On the other side of the world, China and India have had a long running dispute over the province of Arunachal Pradesh, located in North-East India. The territory was ceded to India by Tibet while Tibet was an independent nation. China, however, never recognized the independence of Tibet, and thus claims that Tibet did not have the right to cede the area to India. Although the territory is presently controlled by the Indians, maps published in China extend China’s political boundaries to include the territory, without mentioning there is a territorial dispute. In addition, the Chinese maps also show the Paracel and Spratly islands as being entirely under Chinese control, ignoring the fact that they are claimed by no fewer that eight different countries!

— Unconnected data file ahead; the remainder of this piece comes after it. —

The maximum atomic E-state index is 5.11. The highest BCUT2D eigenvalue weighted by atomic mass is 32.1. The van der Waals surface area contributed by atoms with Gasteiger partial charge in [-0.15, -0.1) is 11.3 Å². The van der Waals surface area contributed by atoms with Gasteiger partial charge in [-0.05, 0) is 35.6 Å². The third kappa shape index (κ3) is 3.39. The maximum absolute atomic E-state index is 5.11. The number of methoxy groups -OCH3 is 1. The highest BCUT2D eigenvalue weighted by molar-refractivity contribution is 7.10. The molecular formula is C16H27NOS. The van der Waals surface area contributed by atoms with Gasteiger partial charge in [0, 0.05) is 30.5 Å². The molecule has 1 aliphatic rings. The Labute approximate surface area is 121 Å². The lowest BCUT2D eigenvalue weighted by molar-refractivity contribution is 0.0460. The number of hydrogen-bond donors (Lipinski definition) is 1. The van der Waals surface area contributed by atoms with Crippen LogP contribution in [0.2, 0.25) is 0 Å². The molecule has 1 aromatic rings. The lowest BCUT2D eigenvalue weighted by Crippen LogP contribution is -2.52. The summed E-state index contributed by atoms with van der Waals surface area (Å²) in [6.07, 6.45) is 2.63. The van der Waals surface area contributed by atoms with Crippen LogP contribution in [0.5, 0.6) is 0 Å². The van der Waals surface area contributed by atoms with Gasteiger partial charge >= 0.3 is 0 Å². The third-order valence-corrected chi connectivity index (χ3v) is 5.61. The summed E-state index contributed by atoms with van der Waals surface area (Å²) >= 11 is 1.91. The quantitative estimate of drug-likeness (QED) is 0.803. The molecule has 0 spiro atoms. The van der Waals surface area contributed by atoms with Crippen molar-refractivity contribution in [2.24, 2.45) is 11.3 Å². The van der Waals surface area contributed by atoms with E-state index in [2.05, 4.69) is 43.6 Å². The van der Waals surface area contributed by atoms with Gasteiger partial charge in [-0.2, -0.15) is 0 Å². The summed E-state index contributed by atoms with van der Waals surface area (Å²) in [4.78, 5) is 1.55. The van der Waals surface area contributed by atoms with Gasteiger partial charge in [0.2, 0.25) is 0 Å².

The advent of GIS, remote sensing, and Global Positioning Systems presumably should put an end to border disputes. These tools are sold largely on the basis of their ability to accurately depict where locations (borders) are, characterize what’s going on at particular locations, and allow flexibility when users want to make changes. In theory, these tools should ensure that borders around the world are accurately delineated. Because GIS allows for extensive attribution of features, areas and regions could be characterized by their social, historical and ethnic makeup. Negotiators acting in good faith could create a GIS that determines whether peoples are closer culturally to the Chinese or to the Indians. Areas that are more Chinese could be awarded to the Chinese and vice-versa. A further application of GIS in this dispute could be to use remote sensed and raster images. Negotiators could analyze the topography of the region to decide what areas of the region could be better economically integrated as a part of India or as a part of China. Because the area is quite mountainous, such an analysis could indicate the feasibility of transportation links that could facilitate economic development. Most importantly GIS offers more flexibility than a map in terms of changes. Each side could view changes visually to see how it would affect them; if changes need to be made then they could be made quickly. In the past this was not possible and each time border negotiations occurred, paper maps had to be produced, thus dragging out the process. From all of this, spatial technologies should help avoid border disputes, and when they do occur, also should aid in solving them.